Discovered nearly a hundred years ago in the earlier part of the 1900's, a geologist named Griffith Taylor was entranced by the flowing red river upon the white ice of Antarctica. At first, Taylor believed the phenomenon was caused by species of algae blooming on the glacier. At the time, it was known that some forms of algae can cause discolorations, which led to Taylor's hypothesis. The hypothesis suggested that life could exist, even in such an extreme environment like Antarctica. In today's world, we are all very aware of the extreme conditions that life can exist within, and its been established that it isn't organisms causing the "Blood Falls."

What causes the flowing red river?

Since its discovery, Scientists have been scratching their heads about the cause of the flowing red river.

In 2003, scientists analyzed the phenomenon and discovered that the liquid was just water. However, it had a very high concentration of iron. The iron was turning red once its atoms encountered the air we breathe. This causes the iron to oxidize (or rust) which we all know has a dingy orange color to it. Figuring out what turned the water red was only half the mystery. Scientists have been trying since then to figure out where the source of the water came from.

A puzzle of a discovery

Many thought the water was coming from a pre-historic source millions of years old. In order to find the full answer, they had to search inside the glacier named after the discoverer of the "Blood Falls," Taylor.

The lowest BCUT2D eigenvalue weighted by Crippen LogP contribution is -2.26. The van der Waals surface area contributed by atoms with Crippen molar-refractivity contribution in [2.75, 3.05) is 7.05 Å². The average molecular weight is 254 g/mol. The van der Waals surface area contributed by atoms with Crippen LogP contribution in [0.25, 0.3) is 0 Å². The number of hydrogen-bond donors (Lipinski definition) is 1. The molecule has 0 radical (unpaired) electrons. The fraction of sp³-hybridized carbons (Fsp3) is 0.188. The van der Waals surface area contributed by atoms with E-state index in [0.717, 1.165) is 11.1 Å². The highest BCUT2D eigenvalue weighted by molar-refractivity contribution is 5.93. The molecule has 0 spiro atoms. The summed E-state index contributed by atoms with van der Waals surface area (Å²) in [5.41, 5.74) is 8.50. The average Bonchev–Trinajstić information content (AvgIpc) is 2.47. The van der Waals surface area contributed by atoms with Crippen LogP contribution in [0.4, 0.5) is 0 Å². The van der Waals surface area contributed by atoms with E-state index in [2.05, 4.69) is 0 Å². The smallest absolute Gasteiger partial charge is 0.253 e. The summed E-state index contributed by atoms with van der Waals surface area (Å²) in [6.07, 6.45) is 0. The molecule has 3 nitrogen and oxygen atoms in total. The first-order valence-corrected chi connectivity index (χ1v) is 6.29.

Scientists used radio-echoes to roughly scan the area near the spot where the red river is found. They did not drill, and were surprised at their findings. It turns out that Taylor Glacier is sitting atop an ancient network of flowing water. Essentially, it's a lake that exists underneath the ice of a huge glacier. The water remained a liquid not because of its iron, but its salt concentration.

The last piece

The water was detected only because of its high concentration of salt, as well as iron. Because the water is so salty, its been a liquid for millions of years underneath a thick sheet of ice. So, after about 100 years, Taylor's discovery can finally be explained. The water that is hidden underneath the ice can sometimes escape and touch the oxygen above it, causing it to rust and run red through the icy mountains. This recent discovery is the oldest known source of flowing water inside a glacier and could help us understand more of how water can stay in its liquid form, even under the most extreme conditions.